Leftist bias in our education system has grown to alarming proportions. According to a large 2017 study of college professors, registered Democrats now outnumber registered Republicans by a margin of 10 to 1. Of the top 61 liberal arts colleges surveyed in the study, 39 percent had no Republicans on staff. Zero.
Although it often begins as early as preschool, leftist indoctrination finally becomes very apparent by high school and happens right under our noses. For those who don’t have a good alternative to a public high school or whose field necessitates a university degree, the situation may seem hopeless.
Learning more information from robust sources, however, can raise students’ chances of not getting sucked into false portrayals of American history, economics, and more. So, whether you’re a student heading back into hostile territory, or a parent or friend worried about the bias in our schools and looking for a send-off gift or two, here are eight books conservatives should have in their arsenal.
‘A History of the American People’ | Paul Johnson
The average American history textbook comes riddled with leftist bias. Some, like Howard Zinn’s Marxist “A People’s History of the United States,” have contributed to the rise of the radical left and even inspired violence from domestic terrorist groups like Antifa. Johnson’s book is the perfect antidote.
Structured as a novel with a grand narrative, “A History of the American People” is unapologetic in its admiration of the United States and highly critical of leaders or movements that have failed to uphold its founding principles.
Although “A History of the American People” ends midway through the Clinton presidency, Vol. III of William J. Bennet’s “America: The Last Best Hope” can be used to supplement the years 1988 to 2008. For a look at European history from 1919-1990, Johnson’s “Modern Times” is exceptional and pairs well with its American-focused kin.
‘Vindicating the Founders’ | Thomas G. West
No group finds itself more frequently in the crosshairs of the leftist intelligentsia than the Founding Fathers. Thomas G. West’s “Vindicating the Founders” is a full-throated, passionate defense of America’s original statesman, and the ideas and policies they believed in.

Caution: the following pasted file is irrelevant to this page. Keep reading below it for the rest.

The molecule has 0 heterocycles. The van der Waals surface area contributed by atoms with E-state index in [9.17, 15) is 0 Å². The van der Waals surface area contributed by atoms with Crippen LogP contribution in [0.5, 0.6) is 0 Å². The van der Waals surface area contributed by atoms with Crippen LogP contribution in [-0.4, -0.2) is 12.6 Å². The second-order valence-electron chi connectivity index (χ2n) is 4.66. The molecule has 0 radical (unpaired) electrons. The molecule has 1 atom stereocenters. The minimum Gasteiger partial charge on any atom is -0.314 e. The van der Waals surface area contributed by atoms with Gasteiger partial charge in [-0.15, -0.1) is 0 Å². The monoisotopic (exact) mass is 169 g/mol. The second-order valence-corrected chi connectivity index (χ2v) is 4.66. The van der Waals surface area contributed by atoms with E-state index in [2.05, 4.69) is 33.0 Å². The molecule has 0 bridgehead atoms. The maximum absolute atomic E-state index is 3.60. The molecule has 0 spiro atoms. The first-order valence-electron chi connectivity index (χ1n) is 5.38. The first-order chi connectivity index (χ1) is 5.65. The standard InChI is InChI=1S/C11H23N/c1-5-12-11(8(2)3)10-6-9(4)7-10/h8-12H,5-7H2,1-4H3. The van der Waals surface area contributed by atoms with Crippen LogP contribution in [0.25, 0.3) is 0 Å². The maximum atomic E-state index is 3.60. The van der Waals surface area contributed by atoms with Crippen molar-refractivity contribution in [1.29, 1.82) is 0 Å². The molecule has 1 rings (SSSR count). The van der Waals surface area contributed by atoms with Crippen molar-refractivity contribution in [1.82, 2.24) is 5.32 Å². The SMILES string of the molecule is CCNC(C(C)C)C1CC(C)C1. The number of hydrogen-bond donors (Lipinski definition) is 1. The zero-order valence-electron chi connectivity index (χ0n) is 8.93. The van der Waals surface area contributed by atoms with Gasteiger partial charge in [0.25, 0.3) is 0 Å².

West doesn’t blink in the face of hard confrontations. “Vindicating the Founders” is no exception. In this scholarly, well-researched book, West provides an expert defense of the Founders against attacks on their views on race, sex, voting rights, welfare, and many other hazardous topics.
Readers who enjoy “Vindicating the Founders” should check out West’s more recent “The Political Theory of the American Founding”—a weighty and thorough exploration of many of the ideas of the former book.
‘Liberty and Tyranny’ | Mark Levin
Those who only know Mark Levin for his radio program or his Sunday night show on Fox News are missing out on one of conservatism’s best writers. Levin’s books offer detailed, fleshed out renderings of the arguments he makes on his shows. They’re punchy, witty, and easily digestible. His books on the Supreme Court and how to restore liberty to our republic are both excellent.
His best book, however, is still “Liberty and Tyranny,” which sold more than 1.5 million copies, topped The New York Times bestseller list for three months, and was Amazon’s No. 3 bestselling book the year it came out. Levin’s manifesto spells out what it means to be a conservative in an age of rising statism and socialism.
In “Liberty and Tyranny,” Levin discusses the virtues of faith, the Founding Fathers, the free market, and the Constitution, all while landing devastating body blows to the threadbare arguments of the left. It’s a great book for anyone seeking to understand conservative ideology while loading up on rebuttals to modern statists.
‘12 Rules for Life’ | Jordan Peterson
In the last two years, few have had a bigger rise from relative obscurity to international renown than Dr. Jordan B. Peterson. His latest work, “12 Rules for Life,” has sold more than 3.5 million copies, and he just wrapped one of the most successful speaking tours in recent memory. The good news is that he’s a rare academic, tenured intellectual who is explicitly not of the left.
Today’s culture praises victimhood, fake “self-esteem,” government handouts, and deflecting blame onto others. Peterson preaches personal responsibility, confronting one’s inner demons, and courage in the face of life’s inevitable difficulties. Against all odds, Peterson’s message is picking up steam and shifting the narrative.